Considerations for Incorporating Wellness Services into your Rehab Therapy Clinic

By: Jennifer Heiligman, PT, MPT

Research continues to support the importance of physical activity in maintaining good health.   There is a growing trend within our industry to offer wellness services, alongside traditional therapy services, in outpatient rehab clinics.  This trend can help to diversify revenue streams, but it also acts as a continuation of our interest in the health and well being of our patients and communities. The APTA supports the fact that Physical Therapists have the knowledge and skills to promote health through movement and therefore, are fully qualified to offer these services. 

If you are considering adding wellness services to the rehab services already available at your clinic, you will first want to review your liability insurance policy and your state practice act.  You will want to make sure your insurance policy covers services that may not be explicitly related to injury recovery or considered within the realm of traditional therapy services.  In addition, review your state practice act to be sure there is no verbiage that would preclude you from offering and providing services that fall within the wellness category. 

Initially, you will need to decide what types of wellness services you will offer.  Common categories include Yoga classes, Pilates classes, aquatic exercises, if your facility has a pool, and generalized gym programs.  If offering Yoga and Pilates, you will want to make sure you have an instructor who holds the appropriate certifications.  You may not have to look far, one of your therapists may already have the necessary qualifications.  Available clinic space will also drive your decision on services.  Do you have a private or semi private room that could be used for group classes?  If not, is there available floor space that could be used before or after normal patient treatment hours?  In addition, do you have a trained staff member who could act as the wellness instructor? Maybe you already employ an athletic trainer or a person who holds a personal trainer license.

A good portion of your wellness client base may come from your previous therapy patients.  You can design the program to help your patients transition into a wellness program when they have achieved their maximum benefit of therapy.  This is a perfect scenario for those patients that are motivated and want to continue with an independent exercise program.  A lot of patients may not feel comfortable going to a fitness center or gym, but because they are already familiar with your facility and staff they feel comfortable in the environment of your clinic.  

If gaining wellness clients from previous patients is part of your wellness business model, you will want to be very clear with those patients that once they transition to wellness, they are no longer therapy patients and will not receive one-to-one sessions with their physical therapist.  However, it is beneficial for staff to check in with the clients at specific time intervals.  For example, after 1 month, 3 months, 6 months and a year.  These check-ins allow the staff to be sure the client is using the equipment correctly and readjust the fitness program, as necessary, to meet the client’s goals.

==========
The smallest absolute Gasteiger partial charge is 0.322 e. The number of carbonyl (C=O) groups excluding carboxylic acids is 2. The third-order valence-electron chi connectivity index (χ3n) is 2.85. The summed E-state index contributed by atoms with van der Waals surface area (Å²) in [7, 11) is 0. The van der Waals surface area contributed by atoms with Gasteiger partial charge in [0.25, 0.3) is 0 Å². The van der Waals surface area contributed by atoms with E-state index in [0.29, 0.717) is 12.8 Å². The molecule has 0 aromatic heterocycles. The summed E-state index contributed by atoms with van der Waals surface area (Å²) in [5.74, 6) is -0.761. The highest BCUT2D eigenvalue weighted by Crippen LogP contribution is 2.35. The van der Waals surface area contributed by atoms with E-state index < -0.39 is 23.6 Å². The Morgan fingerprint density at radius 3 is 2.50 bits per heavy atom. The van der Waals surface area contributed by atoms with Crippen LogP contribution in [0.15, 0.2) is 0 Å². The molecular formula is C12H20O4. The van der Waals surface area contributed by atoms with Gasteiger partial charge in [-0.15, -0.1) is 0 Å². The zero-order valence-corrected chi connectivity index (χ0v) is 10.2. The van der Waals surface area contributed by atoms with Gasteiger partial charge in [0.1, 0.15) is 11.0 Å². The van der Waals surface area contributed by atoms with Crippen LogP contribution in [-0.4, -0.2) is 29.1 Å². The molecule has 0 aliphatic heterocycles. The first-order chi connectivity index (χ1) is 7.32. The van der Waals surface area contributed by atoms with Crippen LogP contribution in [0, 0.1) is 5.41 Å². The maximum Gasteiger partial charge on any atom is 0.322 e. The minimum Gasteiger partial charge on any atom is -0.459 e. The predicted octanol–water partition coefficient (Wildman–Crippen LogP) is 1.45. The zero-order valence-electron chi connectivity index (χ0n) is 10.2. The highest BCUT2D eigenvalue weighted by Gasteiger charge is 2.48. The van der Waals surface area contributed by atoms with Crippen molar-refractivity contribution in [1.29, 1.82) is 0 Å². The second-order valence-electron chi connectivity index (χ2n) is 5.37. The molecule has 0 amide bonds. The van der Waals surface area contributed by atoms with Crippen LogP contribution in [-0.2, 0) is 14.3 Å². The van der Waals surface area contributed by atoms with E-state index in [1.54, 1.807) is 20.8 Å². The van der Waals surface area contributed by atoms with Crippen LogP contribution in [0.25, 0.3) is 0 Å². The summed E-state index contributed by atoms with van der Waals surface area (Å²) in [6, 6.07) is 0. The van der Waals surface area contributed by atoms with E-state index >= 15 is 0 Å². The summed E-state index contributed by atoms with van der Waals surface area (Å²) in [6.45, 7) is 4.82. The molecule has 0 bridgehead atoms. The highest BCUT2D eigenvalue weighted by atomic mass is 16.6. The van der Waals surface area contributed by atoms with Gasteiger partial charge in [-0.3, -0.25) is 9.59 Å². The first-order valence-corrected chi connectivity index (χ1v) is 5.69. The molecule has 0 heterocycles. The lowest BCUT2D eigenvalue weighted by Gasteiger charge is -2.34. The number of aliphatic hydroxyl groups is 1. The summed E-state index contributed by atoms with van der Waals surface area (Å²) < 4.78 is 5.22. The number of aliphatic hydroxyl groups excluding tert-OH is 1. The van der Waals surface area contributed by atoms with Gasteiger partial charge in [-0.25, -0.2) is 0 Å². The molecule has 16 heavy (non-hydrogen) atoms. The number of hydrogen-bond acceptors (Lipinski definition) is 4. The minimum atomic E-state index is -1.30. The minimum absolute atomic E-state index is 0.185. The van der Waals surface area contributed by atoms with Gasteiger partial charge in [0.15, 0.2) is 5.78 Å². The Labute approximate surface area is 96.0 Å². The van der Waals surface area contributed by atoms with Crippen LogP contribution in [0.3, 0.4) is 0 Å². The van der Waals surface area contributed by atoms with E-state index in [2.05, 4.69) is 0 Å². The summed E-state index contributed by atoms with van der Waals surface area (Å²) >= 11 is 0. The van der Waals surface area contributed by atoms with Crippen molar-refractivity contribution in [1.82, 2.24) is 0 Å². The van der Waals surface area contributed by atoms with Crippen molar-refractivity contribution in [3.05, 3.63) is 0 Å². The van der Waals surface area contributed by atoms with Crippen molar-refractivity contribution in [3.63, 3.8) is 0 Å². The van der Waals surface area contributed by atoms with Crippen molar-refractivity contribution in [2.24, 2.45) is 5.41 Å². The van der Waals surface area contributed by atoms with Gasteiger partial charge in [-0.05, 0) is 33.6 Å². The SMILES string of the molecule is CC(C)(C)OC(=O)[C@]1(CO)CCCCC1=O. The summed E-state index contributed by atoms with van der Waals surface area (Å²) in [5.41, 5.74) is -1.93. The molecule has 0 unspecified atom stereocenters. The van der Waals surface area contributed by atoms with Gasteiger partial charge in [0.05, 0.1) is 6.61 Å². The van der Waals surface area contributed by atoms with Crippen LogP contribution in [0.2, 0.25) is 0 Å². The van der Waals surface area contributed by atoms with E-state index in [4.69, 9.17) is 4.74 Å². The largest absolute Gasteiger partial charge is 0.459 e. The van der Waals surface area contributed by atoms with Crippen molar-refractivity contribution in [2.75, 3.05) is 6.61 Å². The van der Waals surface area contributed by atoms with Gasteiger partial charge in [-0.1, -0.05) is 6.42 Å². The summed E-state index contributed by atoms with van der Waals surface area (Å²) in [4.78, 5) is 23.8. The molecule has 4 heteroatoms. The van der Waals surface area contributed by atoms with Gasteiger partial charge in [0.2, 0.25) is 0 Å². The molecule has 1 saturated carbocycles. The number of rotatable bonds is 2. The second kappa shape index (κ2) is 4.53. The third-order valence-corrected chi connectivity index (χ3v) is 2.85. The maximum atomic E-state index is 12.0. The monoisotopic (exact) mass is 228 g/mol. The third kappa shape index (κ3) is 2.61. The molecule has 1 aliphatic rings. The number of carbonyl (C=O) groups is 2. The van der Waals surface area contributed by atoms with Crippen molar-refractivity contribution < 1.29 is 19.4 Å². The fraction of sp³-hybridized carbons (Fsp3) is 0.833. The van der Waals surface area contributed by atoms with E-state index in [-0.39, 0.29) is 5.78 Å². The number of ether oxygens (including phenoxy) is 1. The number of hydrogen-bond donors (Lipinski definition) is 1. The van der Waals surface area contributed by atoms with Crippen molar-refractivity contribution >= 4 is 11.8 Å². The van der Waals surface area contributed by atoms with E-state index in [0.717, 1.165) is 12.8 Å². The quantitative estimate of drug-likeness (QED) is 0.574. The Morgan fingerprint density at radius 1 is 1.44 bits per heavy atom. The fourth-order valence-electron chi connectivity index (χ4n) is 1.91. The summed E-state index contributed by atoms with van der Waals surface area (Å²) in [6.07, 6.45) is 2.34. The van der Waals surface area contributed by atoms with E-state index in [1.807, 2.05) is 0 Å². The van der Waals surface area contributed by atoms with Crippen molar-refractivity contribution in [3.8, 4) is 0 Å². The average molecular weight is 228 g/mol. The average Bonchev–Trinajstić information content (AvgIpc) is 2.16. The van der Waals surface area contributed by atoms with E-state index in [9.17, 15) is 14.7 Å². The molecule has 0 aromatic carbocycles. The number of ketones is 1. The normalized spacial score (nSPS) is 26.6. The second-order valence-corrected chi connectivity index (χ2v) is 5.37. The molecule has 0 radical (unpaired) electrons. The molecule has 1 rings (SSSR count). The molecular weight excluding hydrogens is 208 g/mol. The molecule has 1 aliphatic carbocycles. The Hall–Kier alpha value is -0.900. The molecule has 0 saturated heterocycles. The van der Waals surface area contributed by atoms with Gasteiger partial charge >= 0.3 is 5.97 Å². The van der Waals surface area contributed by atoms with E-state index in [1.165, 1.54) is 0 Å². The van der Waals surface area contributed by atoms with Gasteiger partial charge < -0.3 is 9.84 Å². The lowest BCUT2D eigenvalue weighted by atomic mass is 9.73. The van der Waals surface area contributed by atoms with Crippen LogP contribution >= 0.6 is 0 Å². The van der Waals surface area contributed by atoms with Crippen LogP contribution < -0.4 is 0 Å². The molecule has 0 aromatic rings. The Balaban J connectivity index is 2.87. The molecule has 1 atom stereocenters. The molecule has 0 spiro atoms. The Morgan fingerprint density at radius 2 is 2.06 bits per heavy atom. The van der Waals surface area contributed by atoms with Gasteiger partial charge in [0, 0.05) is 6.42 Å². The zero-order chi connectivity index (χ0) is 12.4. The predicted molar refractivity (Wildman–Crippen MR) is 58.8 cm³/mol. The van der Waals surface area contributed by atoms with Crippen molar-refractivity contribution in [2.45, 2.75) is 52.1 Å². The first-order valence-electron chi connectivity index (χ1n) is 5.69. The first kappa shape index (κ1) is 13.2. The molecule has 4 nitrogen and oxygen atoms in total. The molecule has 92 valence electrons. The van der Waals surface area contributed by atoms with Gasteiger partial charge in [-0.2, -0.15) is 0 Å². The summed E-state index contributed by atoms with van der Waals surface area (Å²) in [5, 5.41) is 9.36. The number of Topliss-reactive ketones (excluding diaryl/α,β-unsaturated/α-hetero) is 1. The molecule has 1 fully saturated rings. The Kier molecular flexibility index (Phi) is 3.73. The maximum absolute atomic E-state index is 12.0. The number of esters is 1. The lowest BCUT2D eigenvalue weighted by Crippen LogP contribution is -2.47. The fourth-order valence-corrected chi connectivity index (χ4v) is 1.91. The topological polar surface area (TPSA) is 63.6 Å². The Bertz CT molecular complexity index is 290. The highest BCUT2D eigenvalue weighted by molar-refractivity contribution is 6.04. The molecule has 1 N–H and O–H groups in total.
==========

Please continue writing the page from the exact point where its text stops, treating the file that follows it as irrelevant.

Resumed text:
Create written materials that can be distributed to patients outlining the wellness programs you offer, their benefits and pricing.  You may notice patient family members interested in the programs as well.  In addition to informing previous patients of your wellness program, you can also market those services to the general public.  Be sure your referral sources are aware of your offerings too.  Knowing your clinic offers a convenient continuum of the patient’s health journey may increase their referrals to your practice. 

Offering wellness services is a great way to increase cash based revenue for your practice.  The question you will need to answer is:  What will you charge?  Do some research on what fitness classes and gyms are charging in your area.  That will at least give you a baseline.  However, don’t undervalue your services.  Your clinic setting may be able to offer more knowledgeable guidance than other facilities which may support a slightly higher price point for your programs.  

If you are an OptimisPT subscriber you have access to the HEART (Health Education and Risk Test) and START (Sport Training and Athletic Readiness Test) assessments.  The HEART assessment allows you to screen the patient for cardiovascular risk factors.  The START assessment conducts a strength and flexibility screen.  For your convenience, both of these assessments can be administered through the OptimumMe App.  These provide a great baseline measurement when the client starts the program to assist with generating an effective exercise program, as well as a way to track progress made in their quest for fitness.  For our OptimisPT users, please contact Support for additional information on these assessments.

When implemented appropriately, wellness programs within your facility can increase cash based revenue, provide excellent opportunities for patients who may not otherwise continue their exercises after discharge to do so, and facilitate continued communication with patients and their referral sources.  

If you are looking for additional information on how to successfully incorporate wellness services into your practice, the APTA offers a continuing education course in the form of a recorded webinar:  “Effectively Integrating Wellness/Wellness Coaching into Your Physical Therapy Practice”.  This course provides insight into the critical tools needed to create and implement wellness programs.